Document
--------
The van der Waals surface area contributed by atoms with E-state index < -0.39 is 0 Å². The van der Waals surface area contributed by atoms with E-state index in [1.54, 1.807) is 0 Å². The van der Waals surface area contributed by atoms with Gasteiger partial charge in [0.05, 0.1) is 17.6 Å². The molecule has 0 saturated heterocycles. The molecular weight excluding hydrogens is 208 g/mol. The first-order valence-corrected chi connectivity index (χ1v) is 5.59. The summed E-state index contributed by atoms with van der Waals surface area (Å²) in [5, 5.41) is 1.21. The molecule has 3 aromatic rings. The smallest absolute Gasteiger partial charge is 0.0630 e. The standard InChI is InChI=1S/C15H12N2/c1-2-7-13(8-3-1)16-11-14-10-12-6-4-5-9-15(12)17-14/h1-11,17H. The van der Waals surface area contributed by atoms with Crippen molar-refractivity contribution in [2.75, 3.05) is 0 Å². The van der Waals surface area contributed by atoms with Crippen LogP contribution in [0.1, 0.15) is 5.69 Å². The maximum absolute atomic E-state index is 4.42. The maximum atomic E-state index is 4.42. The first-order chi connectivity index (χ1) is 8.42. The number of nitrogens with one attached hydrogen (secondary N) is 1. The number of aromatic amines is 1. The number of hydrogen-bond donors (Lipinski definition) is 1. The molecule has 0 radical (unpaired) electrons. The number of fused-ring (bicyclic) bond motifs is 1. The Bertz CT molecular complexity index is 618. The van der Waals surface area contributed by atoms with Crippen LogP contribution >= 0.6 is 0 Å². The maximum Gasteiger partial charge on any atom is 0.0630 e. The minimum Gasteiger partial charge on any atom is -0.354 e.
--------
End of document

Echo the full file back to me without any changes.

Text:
The van der Waals surface area contributed by atoms with E-state index < -0.39 is 0 Å². The van der Waals surface area contributed by atoms with E-state index in [1.54, 1.807) is 0 Å². The van der Waals surface area contributed by atoms with Gasteiger partial charge in [0.05, 0.1) is 17.6 Å². The molecule has 0 saturated heterocycles. The molecular weight excluding hydrogens is 208 g/mol. The first-order valence-corrected chi connectivity index (χ1v) is 5.59. The summed E-state index contributed by atoms with van der Waals surface area (Å²) in [5, 5.41) is 1.21. The molecule has 3 aromatic rings. The smallest absolute Gasteiger partial charge is 0.0630 e. The standard InChI is InChI=1S/C15H12N2/c1-2-7-13(8-3-1)16-11-14-10-12-6-4-5-9-15(12)17-14/h1-11,17H. The van der Waals surface area contributed by atoms with Crippen molar-refractivity contribution in [2.75, 3.05) is 0 Å². The van der Waals surface area contributed by atoms with Crippen LogP contribution in [0.1, 0.15) is 5.69 Å². The maximum absolute atomic E-state index is 4.42. The maximum atomic E-state index is 4.42. The first-order chi connectivity index (χ1) is 8.42. The number of nitrogens with one attached hydrogen (secondary N) is 1. The number of aromatic amines is 1. The number of hydrogen-bond donors (Lipinski definition) is 1. The molecule has 0 radical (unpaired) electrons. The number of fused-ring (bicyclic) bond motifs is 1. The Bertz CT molecular complexity index is 618. The van der Waals surface area contributed by atoms with Crippen LogP contribution >= 0.6 is 0 Å². The maximum Gasteiger partial charge on any atom is 0.0630 e. The minimum Gasteiger partial charge on any atom is -0.354 e.